FERC Imposes $15M Penalty Against Boyce Hydro for Dam Safety Violations
The Federal Energy Regulatory Commission (FERC) recently imposed a $15 million civil penalty against Boyce Hydro Power LLC for numerous dam safety violations.
The violations followed significant flooding and a dam breach in May of 2020, resulting in substantial damage to the surrounding communities, including washed-out major roads, destruction of homes, and the evacuation of more than 10,000 people.
Rich Glick, chairman of FERC, says at the open meeting Thursday, “The commission today is imposing a 15-million-dollar penalty against boyce hydro power.”
Boyce Hydro Power is said to have violated numerous dam safety regulations at three of the company’s hydroelectric projects in Michigan — the Secord, Smallwood and Sanford dams. In 2018, FERC revoked the license for the Edenville Dam.
Glick says, “Boyce failed to substantially respond to the factual allegations contained the in the show cause order,” says Glick.
The failure of the Edenville and Sanford dams last spring caused an estimated $190 million in damages.
“And that’s why today, we are opposing a $15 million penalty for the failure to comply to numerous dam safety requirements,” says Glick.
Boyce Hydro filed for bankruptcy in July of 2020.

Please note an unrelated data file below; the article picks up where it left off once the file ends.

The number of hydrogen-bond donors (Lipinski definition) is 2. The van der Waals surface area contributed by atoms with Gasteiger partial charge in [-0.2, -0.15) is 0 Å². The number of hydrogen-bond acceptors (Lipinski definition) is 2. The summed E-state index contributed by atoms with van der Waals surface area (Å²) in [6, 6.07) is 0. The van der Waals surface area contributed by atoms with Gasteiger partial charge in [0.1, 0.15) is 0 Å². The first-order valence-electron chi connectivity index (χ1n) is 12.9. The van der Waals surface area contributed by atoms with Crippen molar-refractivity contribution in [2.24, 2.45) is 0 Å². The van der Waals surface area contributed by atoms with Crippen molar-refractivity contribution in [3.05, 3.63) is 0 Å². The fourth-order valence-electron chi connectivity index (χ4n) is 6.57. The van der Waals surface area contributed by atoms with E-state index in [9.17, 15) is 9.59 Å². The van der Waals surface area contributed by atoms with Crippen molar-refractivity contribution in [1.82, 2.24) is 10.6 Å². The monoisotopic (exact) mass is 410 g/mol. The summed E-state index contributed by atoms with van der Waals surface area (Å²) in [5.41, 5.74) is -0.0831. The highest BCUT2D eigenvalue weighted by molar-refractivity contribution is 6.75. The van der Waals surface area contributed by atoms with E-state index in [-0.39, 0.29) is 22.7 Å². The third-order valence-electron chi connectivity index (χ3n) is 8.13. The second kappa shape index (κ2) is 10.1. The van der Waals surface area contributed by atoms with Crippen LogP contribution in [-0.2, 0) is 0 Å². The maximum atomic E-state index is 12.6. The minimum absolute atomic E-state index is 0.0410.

Glick says the commission, along with the bankruptcy court, has agreed to not collect on the $15 million until after flood victims are compensated.
“That probably means we won’t be able to recover much, if anything of the $15 million penalty,” says Glick.
Nevertheless, Glick hopes Thursday’s decision sends a clear message to all licensees of hydroelectric projects under FERC’s jurisdiction.
“Licensees need to understand that the commission takes the responsibilities of the dam safety seriously and that there will be consequences if licenses requirements be ignored,” says Glick.
Dave Kepler, president of the Four Lakes Task Force, says in a statement that:
“Boyce Hydro Power is now insolvent and no longer in operation. The only recourse for moving forward and restoring the lakes is for the Boyce licenses to be terminated by FERC. A $15 million penalty is significantly less than the recovery costs to restore the environment and lakes. We believe FERC’s action to seek penalties against Boyce may be too late. In any event, it is good that FERC put its claims behind those of the victims.”